Archive for Edgar Allan Poe

Poe Toaster Fails to Show

Posted in Commentary, History, News with tags , , , , , , , on March 18, 2012 by S. P.

Image: Wikimedia Commons

It’s one, two, three strikes, and you’re out at the ol’ ball game. Apparently the authentic Poe Toaster is no more. As we previously reported, the Poe Toaster who had visited the Baltimore Edgar Allan Poe Memorial on the anniversary of Poe’s birthday every year since 1949 failed to appear in 2010 and 2011. With his failure to appear again this year, it looks like, to quoth the Raven, the tradition is “Nevermore.”

Is It the End of the Poe Toaster?

Posted in Commentary, History, News with tags , , , , , , on January 4, 2012 by S. P.

Poe Memorial (Image: Wikimedia Commons)

As previously reported (here and here), despite having appeared every year since 1949, for the past two years the mysterious Poe Toaster has failed to appear for his annual ritual at the Edgar Allan Poe monument in Baltimore, Maryland. We are two weeks away from the January 19th anniversary of Poe’s birthday. The question on everyone’s mind: Will he or won’t he show up?

Despite a small band of imitators, Jeff Jerome of the Edgar Allan Poe Society remains convinced the authentic Toaster has not visited for the past two years. Jerome believes if the real Toaster fails to appear this year, the tradition has ended. Considering 2009 (the last visit by the apparently authentic Toaster) marked the bicentenary of Poe’s birth, the Toaster might have decided to end the tradition on this symbolic date.

So, will he or won’t he? We will know for sure in a couple weeks.

Poe Toaster No-show Again

Posted in History, Locations, News with tags , , , , on March 16, 2011 by S. P.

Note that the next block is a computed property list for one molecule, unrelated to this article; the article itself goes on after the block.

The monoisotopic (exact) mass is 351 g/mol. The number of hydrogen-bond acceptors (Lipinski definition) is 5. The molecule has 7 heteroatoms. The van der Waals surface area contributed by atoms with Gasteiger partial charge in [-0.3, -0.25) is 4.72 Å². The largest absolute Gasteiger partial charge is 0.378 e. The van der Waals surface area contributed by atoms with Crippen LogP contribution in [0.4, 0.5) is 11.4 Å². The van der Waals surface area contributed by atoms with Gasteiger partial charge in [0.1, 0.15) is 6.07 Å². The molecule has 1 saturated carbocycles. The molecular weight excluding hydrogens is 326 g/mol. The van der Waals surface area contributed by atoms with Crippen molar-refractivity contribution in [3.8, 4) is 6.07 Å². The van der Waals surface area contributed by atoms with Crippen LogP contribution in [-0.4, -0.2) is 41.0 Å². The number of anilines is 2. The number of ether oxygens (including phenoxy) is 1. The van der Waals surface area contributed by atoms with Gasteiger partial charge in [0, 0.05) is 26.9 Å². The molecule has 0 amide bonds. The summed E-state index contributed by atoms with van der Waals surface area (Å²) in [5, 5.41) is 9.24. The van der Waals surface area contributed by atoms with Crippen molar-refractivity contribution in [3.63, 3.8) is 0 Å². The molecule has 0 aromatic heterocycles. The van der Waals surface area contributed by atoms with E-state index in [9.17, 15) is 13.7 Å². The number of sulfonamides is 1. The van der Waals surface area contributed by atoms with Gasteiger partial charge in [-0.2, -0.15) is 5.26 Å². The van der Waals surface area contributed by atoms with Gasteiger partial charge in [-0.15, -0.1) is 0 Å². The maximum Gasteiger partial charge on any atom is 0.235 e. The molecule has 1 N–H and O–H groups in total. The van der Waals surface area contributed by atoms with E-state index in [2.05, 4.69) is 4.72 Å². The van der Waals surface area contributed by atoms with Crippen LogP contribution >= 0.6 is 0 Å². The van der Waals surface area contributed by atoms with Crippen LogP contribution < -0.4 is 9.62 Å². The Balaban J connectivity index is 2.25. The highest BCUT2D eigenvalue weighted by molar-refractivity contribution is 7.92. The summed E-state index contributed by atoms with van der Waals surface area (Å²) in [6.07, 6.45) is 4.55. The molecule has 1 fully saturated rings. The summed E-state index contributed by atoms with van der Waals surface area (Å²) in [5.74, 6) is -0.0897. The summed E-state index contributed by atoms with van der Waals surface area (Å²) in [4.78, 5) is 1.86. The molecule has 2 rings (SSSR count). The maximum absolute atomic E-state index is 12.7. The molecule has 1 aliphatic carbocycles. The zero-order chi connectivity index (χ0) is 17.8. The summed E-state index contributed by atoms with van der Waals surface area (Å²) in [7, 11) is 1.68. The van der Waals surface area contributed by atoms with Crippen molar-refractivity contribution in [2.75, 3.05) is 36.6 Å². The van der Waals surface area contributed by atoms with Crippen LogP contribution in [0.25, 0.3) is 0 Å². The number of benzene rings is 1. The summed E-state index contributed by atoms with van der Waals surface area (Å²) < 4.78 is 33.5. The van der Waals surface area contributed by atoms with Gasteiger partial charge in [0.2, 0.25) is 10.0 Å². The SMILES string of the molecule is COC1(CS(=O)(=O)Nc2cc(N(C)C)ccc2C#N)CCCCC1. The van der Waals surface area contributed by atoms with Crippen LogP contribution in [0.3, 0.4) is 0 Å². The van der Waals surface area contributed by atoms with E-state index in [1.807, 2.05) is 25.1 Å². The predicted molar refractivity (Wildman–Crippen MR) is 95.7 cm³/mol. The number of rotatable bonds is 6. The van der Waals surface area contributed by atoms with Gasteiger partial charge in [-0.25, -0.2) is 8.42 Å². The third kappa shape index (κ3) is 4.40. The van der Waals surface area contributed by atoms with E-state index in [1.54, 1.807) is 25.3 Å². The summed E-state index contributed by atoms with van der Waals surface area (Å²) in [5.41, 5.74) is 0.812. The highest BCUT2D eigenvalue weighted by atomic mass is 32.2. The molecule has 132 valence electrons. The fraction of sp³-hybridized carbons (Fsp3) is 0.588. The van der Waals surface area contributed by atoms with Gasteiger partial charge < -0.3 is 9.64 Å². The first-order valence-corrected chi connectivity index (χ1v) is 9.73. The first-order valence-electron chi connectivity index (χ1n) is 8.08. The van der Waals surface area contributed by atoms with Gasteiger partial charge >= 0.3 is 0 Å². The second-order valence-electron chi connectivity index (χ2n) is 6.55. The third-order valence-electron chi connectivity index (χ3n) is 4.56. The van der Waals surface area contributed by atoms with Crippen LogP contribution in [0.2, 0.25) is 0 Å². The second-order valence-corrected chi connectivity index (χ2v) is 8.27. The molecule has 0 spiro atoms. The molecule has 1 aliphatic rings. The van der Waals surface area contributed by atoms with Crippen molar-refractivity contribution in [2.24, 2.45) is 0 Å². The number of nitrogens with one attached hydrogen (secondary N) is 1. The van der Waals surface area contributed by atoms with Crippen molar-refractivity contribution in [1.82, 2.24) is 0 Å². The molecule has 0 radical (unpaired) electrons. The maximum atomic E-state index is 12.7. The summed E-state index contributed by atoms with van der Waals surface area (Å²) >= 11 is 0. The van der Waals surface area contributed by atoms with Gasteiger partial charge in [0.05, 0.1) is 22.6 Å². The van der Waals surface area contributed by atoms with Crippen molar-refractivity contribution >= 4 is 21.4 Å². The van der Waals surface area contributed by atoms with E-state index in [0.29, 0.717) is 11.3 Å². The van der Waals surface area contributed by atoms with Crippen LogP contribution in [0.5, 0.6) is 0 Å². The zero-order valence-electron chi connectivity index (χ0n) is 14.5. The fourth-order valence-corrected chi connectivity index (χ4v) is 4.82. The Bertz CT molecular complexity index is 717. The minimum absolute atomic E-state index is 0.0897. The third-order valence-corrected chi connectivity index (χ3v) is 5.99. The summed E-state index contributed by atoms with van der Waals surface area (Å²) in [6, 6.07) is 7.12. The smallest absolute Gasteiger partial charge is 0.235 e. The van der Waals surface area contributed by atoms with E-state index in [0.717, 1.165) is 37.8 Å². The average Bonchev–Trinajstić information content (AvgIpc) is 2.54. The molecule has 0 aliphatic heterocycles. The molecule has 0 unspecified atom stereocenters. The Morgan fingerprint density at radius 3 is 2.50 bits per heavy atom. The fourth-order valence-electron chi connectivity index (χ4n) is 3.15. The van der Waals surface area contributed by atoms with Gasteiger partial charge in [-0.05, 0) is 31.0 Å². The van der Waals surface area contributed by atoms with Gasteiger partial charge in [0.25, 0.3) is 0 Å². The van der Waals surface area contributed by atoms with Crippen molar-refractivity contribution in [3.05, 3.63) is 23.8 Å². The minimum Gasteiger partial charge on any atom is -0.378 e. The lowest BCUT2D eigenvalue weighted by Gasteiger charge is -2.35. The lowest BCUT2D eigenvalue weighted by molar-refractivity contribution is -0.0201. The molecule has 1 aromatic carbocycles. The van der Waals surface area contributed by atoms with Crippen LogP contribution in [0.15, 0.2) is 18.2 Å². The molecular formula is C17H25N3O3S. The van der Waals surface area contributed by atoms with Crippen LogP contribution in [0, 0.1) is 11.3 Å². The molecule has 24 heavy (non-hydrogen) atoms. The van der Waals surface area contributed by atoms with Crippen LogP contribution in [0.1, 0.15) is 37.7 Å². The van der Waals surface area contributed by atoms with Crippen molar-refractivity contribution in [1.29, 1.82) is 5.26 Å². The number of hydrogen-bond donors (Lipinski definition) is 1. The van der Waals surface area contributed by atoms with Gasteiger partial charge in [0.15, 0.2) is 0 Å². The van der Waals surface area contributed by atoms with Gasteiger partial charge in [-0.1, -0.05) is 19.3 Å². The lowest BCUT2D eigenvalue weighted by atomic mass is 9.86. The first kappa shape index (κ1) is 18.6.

For the second year in a row, the mysterious “Poe Toaster” failed to appear at Edgar Allan Poe’s gravesite on January 19th. It seems a long-running tradition may have ended.

Every year for 60 years, an anonymous man visited Poe’s Baltimore grave on the anniversary of the writer’s birth, leaving roses and a bottle of cognac. For years, speculation ran rampant on the identity of the “Poe Toaster” and the motivation for his yearly vigil.

Some, including Jeff Jerome, the curator of the Poe House and Museum, suspected the original Poe Toaster had passed the baton to another man, perhaps his son, several years ago.

The tradition abruptly ended when the Toaster failed to show last year, the 201st anniversary of Poe’s birth. Many, including Mr. Jerome, hoped this was a one-off happenstance and expected the Toaster to return this year. The failure of the Toaster to appear two years in a row is fueling speculation that the original Toaster is no more. As Mr. Jerome says, “I think we can safely say it’s not car trouble, and he’s not sick. This doesn’t look good.”

Not surprisingly, given last year’s non-appearance, several pretenders showed up this year, including one who arrived in a stretch limo, two who appeared to be women and an older man. However, none gave the secret signal known only to Jerome and none arranged the flowers in the traditional pattern of the real Poe Toaster.

It looks like a decades’ long tradition has come to a close.

For more on the Poe Toaster, please see last year’s post.